by Lauren Cox
From the Sesame Street “one of these things is not like the other” game to SAT math questions, we are trained to find patterns. It's a difficult task and it's why code crackers at the National Security Agency get paid so well. But recognizing randomness—phenomena that have no pattern—can be just as difficult, and essential to police and airport patrols.
People create and recognize patterns by nature and there is a good chance that your family and coworkers can predict them: how you stir coffee, how you start your emails, how you greet clients over the phone. But when a police officer falls into a routine at his patrol post, it's a criminal, not a coworker, who might predict his behavior—and find the perfect time to attack.
Although airport security officials try to patrol randomly to deter planned attacks, as humans they are prone to unconscious patterns. To solve this problem, officials at Los Angeles International Airport (LAX) have started testing a computer program that uses game theory to generate random patrols daily.
Ph.D. student Praveen Parchuri wrote the randomized algorithm computer program for his thesis at the University of Southern California. The trick is to make the patrol as random as possible while paying attention to risks unique to the airport.
Imagine three houses on a block. House X and Y are nice, but a tax man lives in house Z and has the social security numbers for thousands of taxpayers on his desktop at home. No one wants to be robbed, but house Z should be patrolled twice as much because it has more value. If police try to randomly patrol this neighborhood, with house Z getting twice the surveillance of house X or Y, they will most likely form an unconscious pattern. By using Parchuri's game theory program, officers can generate an effective patrol sequence that will keep house Z under more watch remain random to keep a robber from predicting when the cops will show up.
Computer programs can beat chess champions, but it's not certain whether game theory algorithms can beat the criminal mind. Sergeant Jack St. Hilaire works for Boston University and is about to finish a Ph.D. focusing on patrolling methods. He cautions that police have been testing patrolling methods since the '70s and still haven't found a magic bullet. He said that using random patrolling alone can't catch criminals.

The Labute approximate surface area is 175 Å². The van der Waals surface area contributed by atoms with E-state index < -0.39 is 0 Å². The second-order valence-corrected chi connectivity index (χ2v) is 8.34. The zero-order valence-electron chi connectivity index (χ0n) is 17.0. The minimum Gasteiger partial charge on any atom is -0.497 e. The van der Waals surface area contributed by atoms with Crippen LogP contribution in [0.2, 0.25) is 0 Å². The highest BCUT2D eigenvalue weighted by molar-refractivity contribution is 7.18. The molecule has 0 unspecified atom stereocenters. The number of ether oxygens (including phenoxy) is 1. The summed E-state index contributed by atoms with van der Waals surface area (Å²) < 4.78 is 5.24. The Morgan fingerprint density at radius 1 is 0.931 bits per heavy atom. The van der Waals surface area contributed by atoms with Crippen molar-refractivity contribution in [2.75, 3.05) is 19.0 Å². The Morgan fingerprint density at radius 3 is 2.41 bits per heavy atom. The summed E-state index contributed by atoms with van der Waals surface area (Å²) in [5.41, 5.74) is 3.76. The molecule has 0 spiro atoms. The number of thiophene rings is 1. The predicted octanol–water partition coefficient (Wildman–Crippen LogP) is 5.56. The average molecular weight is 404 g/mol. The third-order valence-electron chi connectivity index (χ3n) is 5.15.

More than eight major police theories have come and gone since police started questioning their patrolling methods. In 1974, the Kansas City Police Department did an experiment to see if routine patrols prevented crime. They found that if they increased the number of marked cars, decreased the number of marked cars or patrolled in unmarked cars the crime rates still remained the same. A 1982 article in The Atlantic Monthly brought the “broken window” patrolling theory into the public sphere. According to the theory, people commit crimes in neglected and poor neighborhoods because they assume the residents already put up with criminal activity. The theory contends that if communities clean up the neighborhood and police patrol neighborhoods for littering and minor offenses, then the crime rates will drop. Rudy Giuliani adopted a form of this theory when he was mayor of New York City and to this day the media debates whether it worked, or whether the crime drop was a result of a coincidental decrease in the crack-cocaine epidemic.
A patrolling theory that has been proven successful, according to Sgt. St. Hilaire, is the “cops on dots,” or COMPSTAT, approach: crunch numbers of crime statistics on when, how and where crimes are committed and send police to stem the trend. Parchuri's algorithm resembles COMPSTAT because it assigns “cops” to the right patrolling “dots,”or weak points in the airport.
So step aside, RoboCop. The new science and technology of policing isn't necessarily super-human weapons but the scientific method: gathering statistics, forming a hypothesis and testing it. This year, LAX is putting randomized patrolling to the test.